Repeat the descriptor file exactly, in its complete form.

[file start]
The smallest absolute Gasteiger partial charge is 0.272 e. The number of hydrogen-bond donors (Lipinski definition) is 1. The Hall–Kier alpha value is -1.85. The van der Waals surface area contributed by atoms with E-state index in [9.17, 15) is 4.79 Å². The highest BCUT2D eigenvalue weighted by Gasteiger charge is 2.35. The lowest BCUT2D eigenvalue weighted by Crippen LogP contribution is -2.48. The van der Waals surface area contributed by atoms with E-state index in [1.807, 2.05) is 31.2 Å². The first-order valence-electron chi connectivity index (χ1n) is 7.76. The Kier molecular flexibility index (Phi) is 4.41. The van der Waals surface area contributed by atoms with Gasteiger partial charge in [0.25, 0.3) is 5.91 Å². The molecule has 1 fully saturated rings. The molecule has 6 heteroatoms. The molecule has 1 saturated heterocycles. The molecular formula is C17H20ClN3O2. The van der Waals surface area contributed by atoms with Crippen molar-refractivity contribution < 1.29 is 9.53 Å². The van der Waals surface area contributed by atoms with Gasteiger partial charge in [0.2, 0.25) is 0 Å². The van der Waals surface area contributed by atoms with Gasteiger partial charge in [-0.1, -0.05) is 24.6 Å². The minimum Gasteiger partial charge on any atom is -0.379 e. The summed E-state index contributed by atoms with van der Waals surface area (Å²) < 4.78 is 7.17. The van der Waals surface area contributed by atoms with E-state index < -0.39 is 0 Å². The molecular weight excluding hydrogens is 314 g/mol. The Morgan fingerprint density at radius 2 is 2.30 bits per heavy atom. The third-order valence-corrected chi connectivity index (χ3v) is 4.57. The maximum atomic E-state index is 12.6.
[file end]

The smallest absolute Gasteiger partial charge is 0.272 e. The number of hydrogen-bond donors (Lipinski definition) is 1. The Hall–Kier alpha value is -1.85. The van der Waals surface area contributed by atoms with E-state index in [9.17, 15) is 4.79 Å². The highest BCUT2D eigenvalue weighted by Gasteiger charge is 2.35. The lowest BCUT2D eigenvalue weighted by Crippen LogP contribution is -2.48. The van der Waals surface area contributed by atoms with E-state index in [1.807, 2.05) is 31.2 Å². The first-order valence-electron chi connectivity index (χ1n) is 7.76. The Kier molecular flexibility index (Phi) is 4.41. The van der Waals surface area contributed by atoms with Gasteiger partial charge in [0.25, 0.3) is 5.91 Å². The molecule has 1 fully saturated rings. The molecule has 6 heteroatoms. The molecule has 1 saturated heterocycles. The molecular formula is C17H20ClN3O2. The van der Waals surface area contributed by atoms with Crippen molar-refractivity contribution < 1.29 is 9.53 Å². The van der Waals surface area contributed by atoms with Gasteiger partial charge in [0.2, 0.25) is 0 Å². The van der Waals surface area contributed by atoms with Gasteiger partial charge in [-0.1, -0.05) is 24.6 Å². The minimum Gasteiger partial charge on any atom is -0.379 e. The summed E-state index contributed by atoms with van der Waals surface area (Å²) < 4.78 is 7.17. The van der Waals surface area contributed by atoms with E-state index < -0.39 is 0 Å². The molecular weight excluding hydrogens is 314 g/mol. The Morgan fingerprint density at radius 2 is 2.30 bits per heavy atom. The third-order valence-corrected chi connectivity index (χ3v) is 4.57. The maximum atomic E-state index is 12.6.